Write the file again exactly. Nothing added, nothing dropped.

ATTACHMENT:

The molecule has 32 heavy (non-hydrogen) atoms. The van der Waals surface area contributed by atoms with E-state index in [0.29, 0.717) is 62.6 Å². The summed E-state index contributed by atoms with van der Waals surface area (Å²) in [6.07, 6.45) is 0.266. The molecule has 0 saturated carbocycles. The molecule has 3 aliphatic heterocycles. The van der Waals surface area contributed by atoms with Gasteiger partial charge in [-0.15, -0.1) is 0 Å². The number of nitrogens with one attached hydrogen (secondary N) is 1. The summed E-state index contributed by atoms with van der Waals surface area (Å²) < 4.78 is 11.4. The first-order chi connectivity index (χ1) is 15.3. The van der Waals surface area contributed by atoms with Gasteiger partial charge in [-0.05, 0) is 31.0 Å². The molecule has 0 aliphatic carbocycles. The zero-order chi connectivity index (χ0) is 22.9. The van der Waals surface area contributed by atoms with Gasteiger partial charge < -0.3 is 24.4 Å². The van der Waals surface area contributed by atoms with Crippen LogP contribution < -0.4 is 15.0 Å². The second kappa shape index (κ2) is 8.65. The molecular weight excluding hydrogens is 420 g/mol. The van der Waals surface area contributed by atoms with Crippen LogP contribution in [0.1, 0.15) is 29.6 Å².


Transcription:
The molecule has 32 heavy (non-hydrogen) atoms. The van der Waals surface area contributed by atoms with E-state index in [0.29, 0.717) is 62.6 Å². The summed E-state index contributed by atoms with van der Waals surface area (Å²) in [6.07, 6.45) is 0.266. The molecule has 0 saturated carbocycles. The molecule has 3 aliphatic heterocycles. The van der Waals surface area contributed by atoms with Gasteiger partial charge in [-0.15, -0.1) is 0 Å². The number of nitrogens with one attached hydrogen (secondary N) is 1. The summed E-state index contributed by atoms with van der Waals surface area (Å²) < 4.78 is 11.4. The first-order chi connectivity index (χ1) is 15.3. The van der Waals surface area contributed by atoms with Gasteiger partial charge in [-0.05, 0) is 31.0 Å². The molecule has 0 aliphatic carbocycles. The zero-order chi connectivity index (χ0) is 22.9. The van der Waals surface area contributed by atoms with Gasteiger partial charge < -0.3 is 24.4 Å². The van der Waals surface area contributed by atoms with Crippen LogP contribution < -0.4 is 15.0 Å². The second kappa shape index (κ2) is 8.65. The molecular weight excluding hydrogens is 420 g/mol. The van der Waals surface area contributed by atoms with Crippen LogP contribution in [0.1, 0.15) is 29.6 Å².